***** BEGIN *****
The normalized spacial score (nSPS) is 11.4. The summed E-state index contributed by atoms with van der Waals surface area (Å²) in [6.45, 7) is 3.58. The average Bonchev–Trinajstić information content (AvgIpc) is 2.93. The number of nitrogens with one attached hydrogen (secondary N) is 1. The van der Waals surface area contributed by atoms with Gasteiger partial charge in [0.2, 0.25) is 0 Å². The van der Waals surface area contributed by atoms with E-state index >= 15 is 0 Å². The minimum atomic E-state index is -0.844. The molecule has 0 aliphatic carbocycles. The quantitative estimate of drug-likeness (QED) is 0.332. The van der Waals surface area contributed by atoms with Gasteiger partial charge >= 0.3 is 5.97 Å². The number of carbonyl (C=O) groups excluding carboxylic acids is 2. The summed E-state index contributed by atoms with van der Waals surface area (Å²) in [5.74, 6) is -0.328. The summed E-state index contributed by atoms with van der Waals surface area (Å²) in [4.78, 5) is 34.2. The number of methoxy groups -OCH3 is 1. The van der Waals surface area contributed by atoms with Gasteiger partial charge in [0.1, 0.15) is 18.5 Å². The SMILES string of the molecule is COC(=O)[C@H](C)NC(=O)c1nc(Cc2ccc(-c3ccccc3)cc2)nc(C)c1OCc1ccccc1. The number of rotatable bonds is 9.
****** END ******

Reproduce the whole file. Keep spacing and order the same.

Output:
The normalized spacial score (nSPS) is 11.4. The summed E-state index contributed by atoms with van der Waals surface area (Å²) in [6.45, 7) is 3.58. The average Bonchev–Trinajstić information content (AvgIpc) is 2.93. The number of nitrogens with one attached hydrogen (secondary N) is 1. The van der Waals surface area contributed by atoms with Gasteiger partial charge in [0.2, 0.25) is 0 Å². The van der Waals surface area contributed by atoms with E-state index >= 15 is 0 Å². The minimum atomic E-state index is -0.844. The molecule has 0 aliphatic carbocycles. The quantitative estimate of drug-likeness (QED) is 0.332. The van der Waals surface area contributed by atoms with Gasteiger partial charge >= 0.3 is 5.97 Å². The number of carbonyl (C=O) groups excluding carboxylic acids is 2. The summed E-state index contributed by atoms with van der Waals surface area (Å²) in [5.74, 6) is -0.328. The summed E-state index contributed by atoms with van der Waals surface area (Å²) in [4.78, 5) is 34.2. The number of methoxy groups -OCH3 is 1. The van der Waals surface area contributed by atoms with Gasteiger partial charge in [0.1, 0.15) is 18.5 Å². The SMILES string of the molecule is COC(=O)[C@H](C)NC(=O)c1nc(Cc2ccc(-c3ccccc3)cc2)nc(C)c1OCc1ccccc1. The number of rotatable bonds is 9.